The Constitution Unit


Reforming the House of Lords: Lessons from Overseas

September 1998 - March 2000

Sponsor: The Leverhulme Trust

Principal Investigator: Meg Russell

About the Project

Labour came to power in 1997 with a commitment to reform the House of Lords in two stages. The first stage, put in place by the House of Lords Act 1999, removed (most) hereditary peers' rights to sit in the chamber. The second stage, to make the House of Lords "more democratic and representative" would follow. The government established a Royal Commission to consider the options, and the Commission reported in 2000.

This project sought to inform the second stage of House of Lords reform, using examples from other countries with bicameral (two chamber) parliaments. Seven country comparators were included in the study. These were Canada (which has an appointed second chamber), France, Germany and Ireland (with "indirectly" elected second chambers on different models), Italy and Australia (both with directly elected second chambers) and Spain (which uses a mixed system). The second chambers concerned also varied from well-established ( Canada) to relatively new ( Spain), large ( France) to small ( Germany), and relatively well regarded ( Australia, Germany) to those considered long overdue for reform ( Canada, Ireland). The countries considered were also both federal and unitary, with some chambers clearly based on a territorial model, while others were not.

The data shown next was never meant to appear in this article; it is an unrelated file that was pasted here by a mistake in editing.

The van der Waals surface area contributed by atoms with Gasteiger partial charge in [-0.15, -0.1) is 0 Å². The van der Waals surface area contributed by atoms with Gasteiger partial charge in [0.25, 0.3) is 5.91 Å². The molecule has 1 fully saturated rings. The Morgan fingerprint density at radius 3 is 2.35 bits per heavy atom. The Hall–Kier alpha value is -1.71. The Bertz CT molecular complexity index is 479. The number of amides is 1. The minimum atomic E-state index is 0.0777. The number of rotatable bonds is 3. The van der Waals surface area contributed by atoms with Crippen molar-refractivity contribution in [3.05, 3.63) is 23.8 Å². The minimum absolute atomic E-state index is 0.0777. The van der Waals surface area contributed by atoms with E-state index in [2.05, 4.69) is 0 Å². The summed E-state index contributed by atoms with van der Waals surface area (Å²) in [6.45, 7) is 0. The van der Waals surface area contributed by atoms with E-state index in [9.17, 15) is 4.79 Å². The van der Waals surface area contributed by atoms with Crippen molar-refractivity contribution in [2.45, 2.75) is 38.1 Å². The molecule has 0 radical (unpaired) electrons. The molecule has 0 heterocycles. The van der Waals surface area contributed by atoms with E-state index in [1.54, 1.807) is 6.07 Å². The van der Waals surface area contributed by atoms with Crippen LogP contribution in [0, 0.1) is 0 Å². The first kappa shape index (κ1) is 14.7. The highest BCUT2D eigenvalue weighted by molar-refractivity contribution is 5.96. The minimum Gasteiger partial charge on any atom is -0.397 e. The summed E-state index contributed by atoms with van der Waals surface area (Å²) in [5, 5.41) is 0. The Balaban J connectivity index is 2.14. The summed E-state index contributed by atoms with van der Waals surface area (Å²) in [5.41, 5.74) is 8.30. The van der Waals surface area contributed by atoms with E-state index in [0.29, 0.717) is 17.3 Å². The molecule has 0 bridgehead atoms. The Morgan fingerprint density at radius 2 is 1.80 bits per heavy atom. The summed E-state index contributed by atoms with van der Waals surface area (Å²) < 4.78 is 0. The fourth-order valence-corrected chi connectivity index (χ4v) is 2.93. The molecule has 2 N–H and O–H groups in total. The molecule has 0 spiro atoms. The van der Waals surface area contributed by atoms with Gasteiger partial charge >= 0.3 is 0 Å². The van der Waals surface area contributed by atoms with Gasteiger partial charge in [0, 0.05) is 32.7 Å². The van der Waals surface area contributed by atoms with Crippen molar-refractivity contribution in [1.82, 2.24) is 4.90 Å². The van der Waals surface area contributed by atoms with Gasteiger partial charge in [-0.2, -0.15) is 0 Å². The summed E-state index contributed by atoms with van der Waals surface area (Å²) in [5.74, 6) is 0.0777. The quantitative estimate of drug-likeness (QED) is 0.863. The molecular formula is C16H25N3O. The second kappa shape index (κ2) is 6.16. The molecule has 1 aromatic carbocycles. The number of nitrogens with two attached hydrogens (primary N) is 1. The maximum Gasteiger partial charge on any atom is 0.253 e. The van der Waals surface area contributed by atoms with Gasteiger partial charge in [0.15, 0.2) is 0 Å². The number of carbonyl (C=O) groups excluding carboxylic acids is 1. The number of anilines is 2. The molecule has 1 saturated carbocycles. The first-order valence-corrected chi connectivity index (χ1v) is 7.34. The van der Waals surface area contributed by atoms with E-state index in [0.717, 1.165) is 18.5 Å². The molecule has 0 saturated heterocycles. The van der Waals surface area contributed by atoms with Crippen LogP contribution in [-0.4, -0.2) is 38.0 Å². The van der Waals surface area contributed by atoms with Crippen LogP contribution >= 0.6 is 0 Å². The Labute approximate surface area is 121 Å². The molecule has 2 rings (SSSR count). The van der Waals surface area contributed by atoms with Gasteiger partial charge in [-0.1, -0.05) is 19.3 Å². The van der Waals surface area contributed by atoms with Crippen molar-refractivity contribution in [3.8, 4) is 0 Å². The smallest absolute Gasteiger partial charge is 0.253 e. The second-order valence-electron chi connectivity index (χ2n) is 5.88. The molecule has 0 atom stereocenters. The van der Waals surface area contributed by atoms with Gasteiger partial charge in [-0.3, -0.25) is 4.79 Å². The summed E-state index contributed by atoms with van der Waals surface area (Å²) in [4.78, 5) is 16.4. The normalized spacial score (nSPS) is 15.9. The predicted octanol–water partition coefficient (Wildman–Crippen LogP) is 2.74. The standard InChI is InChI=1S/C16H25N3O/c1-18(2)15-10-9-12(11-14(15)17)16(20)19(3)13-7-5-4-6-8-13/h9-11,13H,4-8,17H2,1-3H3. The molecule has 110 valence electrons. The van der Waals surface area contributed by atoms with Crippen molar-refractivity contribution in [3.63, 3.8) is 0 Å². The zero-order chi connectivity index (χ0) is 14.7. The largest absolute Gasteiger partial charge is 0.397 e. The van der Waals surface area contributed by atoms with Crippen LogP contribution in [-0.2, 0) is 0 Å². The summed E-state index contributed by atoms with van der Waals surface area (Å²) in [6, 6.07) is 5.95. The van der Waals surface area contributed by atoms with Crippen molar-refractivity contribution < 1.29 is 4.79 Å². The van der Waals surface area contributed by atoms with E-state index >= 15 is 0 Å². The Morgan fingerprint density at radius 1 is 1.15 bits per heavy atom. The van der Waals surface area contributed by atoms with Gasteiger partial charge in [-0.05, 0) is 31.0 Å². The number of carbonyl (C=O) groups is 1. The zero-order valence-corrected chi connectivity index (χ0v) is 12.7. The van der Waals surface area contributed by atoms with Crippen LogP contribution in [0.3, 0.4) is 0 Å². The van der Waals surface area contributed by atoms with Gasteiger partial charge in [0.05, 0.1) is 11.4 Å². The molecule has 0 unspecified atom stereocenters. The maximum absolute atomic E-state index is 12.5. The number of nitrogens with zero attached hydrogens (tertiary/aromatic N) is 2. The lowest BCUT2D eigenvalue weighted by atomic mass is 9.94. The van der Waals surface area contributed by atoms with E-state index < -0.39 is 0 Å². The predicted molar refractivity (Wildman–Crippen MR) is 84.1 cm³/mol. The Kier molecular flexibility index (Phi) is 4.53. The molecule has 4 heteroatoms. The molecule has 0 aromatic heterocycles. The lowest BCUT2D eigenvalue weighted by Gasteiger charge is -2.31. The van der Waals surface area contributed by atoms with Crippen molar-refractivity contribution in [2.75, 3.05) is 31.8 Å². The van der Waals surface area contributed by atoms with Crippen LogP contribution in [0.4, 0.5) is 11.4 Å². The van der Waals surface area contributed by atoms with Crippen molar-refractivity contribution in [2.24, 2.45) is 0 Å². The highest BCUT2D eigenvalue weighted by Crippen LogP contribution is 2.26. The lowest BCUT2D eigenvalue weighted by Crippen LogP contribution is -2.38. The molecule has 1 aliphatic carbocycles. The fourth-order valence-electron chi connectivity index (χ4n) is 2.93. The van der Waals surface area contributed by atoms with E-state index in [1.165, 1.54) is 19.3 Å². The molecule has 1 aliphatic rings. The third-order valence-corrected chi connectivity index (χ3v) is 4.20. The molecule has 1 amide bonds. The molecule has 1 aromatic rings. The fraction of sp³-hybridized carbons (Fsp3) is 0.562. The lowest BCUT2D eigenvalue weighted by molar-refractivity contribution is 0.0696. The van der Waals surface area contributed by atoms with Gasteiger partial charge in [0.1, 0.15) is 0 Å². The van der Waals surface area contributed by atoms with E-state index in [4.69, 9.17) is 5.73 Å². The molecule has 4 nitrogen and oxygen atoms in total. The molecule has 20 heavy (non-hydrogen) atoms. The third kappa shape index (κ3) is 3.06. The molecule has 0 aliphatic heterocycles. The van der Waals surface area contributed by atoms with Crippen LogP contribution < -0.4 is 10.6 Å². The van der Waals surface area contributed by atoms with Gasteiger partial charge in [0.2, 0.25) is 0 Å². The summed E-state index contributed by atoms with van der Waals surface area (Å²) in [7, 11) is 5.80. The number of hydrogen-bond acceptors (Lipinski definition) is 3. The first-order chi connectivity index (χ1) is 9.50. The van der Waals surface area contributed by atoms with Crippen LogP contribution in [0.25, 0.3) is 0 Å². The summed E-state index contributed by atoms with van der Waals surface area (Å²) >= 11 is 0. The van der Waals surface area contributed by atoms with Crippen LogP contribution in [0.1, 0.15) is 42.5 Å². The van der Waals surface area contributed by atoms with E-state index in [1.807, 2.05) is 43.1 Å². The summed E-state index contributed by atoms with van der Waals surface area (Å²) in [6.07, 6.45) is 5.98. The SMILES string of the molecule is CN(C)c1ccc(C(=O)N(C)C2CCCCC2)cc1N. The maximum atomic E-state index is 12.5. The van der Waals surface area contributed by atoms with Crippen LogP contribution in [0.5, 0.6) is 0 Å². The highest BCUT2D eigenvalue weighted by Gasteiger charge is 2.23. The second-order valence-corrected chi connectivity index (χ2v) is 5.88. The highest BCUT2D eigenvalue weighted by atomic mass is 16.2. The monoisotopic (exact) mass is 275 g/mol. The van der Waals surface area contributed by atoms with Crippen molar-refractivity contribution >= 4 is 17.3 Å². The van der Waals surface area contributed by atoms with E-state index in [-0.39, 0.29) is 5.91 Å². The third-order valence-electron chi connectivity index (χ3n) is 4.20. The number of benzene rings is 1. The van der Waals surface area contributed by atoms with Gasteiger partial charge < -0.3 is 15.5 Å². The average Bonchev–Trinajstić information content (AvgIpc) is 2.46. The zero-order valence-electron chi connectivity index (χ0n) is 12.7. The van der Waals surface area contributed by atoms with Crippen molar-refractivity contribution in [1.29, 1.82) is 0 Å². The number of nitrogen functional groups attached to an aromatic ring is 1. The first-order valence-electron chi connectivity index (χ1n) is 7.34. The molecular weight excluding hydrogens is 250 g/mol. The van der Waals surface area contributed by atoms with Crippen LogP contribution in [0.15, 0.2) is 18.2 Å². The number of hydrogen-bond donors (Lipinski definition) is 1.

The major output from the project was a book, published by Oxford University Press in 2000, almost simultaneously with the Royal Commission's report. The project also produced a series of briefing papers, some of which were fed into the Royal Commission during its deliberations. As the second stage of House of Lords reform is still awaited, these publications remain equally relevant to today's debates.

Readers interested in House of Lords reform should also check the pages for our House of Lords reform commentaries and our current project on the working of the contemporary House of Lords.